Functional gap junction formation between Chinese hamster ovary and AL cells. To show that intercellular communication was operational between AL and CHO cells within the three-dimensional model, transfer of the dye Calcein M (Molecular Probes, Boston, MA) from CHO to AL cells was determined. Briefly, 8 × 105 CHO cells were incubated with 20 μmol/L Calcein M for 25 minutes and washed twice with PBS to remove excess dye. The cells were resuspended in medium and incubated for 30 minutes. Control and nondyed cells were treated the same. CHO cells were combined with 3.2 × 106 AL cells, centrifuged to produce a cluster, and incubated for 24 hours at 11°C. This temperature was chosen to reduce the metabolic rate of the cells, thereby allowing them to survive in the spheroid formation. The cluster was resuspended in fluorescence-activated cell sorting buffer and the extent of dye migration was determined by a FACSCalibur flow cytometer.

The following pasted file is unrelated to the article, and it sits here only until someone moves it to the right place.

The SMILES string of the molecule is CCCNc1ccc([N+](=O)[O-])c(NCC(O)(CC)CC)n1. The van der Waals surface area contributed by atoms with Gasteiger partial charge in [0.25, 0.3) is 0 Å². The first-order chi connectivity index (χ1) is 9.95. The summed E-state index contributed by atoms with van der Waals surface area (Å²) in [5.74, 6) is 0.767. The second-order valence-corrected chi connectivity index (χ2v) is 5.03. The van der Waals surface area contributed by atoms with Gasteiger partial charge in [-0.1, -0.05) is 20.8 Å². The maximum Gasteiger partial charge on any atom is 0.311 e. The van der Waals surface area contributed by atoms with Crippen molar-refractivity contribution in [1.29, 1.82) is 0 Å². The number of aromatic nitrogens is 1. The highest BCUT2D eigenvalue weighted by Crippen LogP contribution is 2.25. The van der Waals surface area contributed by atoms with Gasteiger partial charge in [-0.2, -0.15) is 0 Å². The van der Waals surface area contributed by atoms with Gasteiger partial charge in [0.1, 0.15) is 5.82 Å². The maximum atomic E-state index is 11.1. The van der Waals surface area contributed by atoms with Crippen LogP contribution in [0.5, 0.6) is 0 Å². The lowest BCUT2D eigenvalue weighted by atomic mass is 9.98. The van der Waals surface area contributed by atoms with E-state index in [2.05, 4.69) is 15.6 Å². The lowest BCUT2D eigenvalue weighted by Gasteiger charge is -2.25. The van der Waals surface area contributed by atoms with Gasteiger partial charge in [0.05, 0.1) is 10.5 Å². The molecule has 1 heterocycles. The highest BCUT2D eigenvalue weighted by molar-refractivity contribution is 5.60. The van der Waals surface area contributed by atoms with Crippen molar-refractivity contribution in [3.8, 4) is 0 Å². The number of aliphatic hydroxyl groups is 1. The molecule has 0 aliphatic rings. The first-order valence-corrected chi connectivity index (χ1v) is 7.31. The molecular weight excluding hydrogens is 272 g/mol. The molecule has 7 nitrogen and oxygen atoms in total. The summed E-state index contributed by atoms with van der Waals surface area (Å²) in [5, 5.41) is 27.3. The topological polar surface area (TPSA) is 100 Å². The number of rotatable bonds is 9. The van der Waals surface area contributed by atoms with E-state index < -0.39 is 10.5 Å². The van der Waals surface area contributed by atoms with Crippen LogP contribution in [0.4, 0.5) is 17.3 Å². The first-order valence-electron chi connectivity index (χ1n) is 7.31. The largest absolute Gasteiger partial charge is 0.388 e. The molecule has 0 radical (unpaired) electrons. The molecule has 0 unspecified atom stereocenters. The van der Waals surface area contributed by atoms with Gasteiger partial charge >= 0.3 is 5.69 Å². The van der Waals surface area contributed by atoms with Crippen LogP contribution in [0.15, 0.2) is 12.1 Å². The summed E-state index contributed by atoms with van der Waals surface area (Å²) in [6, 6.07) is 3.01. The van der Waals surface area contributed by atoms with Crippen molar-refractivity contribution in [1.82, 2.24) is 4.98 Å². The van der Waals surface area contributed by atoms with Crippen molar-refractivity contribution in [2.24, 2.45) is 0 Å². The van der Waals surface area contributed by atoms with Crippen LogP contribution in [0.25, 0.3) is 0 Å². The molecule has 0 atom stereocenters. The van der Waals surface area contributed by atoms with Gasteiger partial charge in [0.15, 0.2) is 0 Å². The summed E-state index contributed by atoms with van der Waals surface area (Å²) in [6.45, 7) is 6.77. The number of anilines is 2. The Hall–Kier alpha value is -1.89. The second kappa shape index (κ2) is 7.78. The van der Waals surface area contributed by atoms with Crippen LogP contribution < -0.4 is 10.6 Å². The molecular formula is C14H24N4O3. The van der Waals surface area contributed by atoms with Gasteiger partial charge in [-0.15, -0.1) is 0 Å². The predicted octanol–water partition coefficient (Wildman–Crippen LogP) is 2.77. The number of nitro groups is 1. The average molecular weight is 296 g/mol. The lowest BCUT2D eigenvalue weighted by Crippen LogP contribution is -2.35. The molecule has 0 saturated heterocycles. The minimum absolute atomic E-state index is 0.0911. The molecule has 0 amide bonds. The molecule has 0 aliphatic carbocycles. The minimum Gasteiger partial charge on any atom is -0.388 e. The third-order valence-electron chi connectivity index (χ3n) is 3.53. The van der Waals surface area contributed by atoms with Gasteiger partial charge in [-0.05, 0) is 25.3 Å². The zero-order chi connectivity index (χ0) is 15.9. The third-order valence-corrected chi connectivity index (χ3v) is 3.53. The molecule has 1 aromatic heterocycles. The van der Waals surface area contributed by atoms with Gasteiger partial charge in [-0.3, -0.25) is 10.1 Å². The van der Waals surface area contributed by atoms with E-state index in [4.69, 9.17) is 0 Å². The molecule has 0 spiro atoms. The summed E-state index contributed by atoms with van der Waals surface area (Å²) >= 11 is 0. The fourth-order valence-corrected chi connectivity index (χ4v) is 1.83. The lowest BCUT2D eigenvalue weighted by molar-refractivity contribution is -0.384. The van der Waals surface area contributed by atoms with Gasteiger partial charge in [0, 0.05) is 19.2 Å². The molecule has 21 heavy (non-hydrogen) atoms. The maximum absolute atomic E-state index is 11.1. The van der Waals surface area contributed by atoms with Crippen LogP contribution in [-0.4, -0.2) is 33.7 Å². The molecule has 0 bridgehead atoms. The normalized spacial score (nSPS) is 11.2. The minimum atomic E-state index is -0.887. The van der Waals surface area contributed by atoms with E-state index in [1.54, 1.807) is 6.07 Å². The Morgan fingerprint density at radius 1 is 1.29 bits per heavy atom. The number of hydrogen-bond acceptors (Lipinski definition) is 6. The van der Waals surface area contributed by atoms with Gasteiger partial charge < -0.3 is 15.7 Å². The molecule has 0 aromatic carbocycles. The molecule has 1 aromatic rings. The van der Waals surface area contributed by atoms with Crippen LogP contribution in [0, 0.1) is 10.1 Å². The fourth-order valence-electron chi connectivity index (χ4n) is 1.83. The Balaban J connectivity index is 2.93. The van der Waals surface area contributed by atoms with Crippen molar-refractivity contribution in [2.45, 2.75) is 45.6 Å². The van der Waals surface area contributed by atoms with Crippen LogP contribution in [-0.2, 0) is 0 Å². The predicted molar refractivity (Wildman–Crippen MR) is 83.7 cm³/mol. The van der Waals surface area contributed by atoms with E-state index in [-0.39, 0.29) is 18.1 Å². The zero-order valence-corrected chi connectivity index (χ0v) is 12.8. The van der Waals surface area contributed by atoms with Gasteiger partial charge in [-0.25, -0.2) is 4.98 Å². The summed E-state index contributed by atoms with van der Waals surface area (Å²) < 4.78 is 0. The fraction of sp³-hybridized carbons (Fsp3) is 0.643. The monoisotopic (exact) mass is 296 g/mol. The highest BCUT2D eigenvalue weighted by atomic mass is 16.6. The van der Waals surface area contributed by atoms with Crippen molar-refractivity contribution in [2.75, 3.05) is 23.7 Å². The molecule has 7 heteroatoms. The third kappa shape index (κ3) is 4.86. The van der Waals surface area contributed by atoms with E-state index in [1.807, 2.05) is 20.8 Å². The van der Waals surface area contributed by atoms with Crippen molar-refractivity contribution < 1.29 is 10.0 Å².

Dose response for cell cytotoxicity. After the magnetic separation of the clusters into AL and CHO fractions, cells were counted by using a hemocytometer and then plated into 100 mm diameter Petri dishes for colony formation. Cultures were incubated for 7 days, after which they were fixed with formaldehyde and stained with Giemsa. The number of colonies was counted to determine the survival fraction.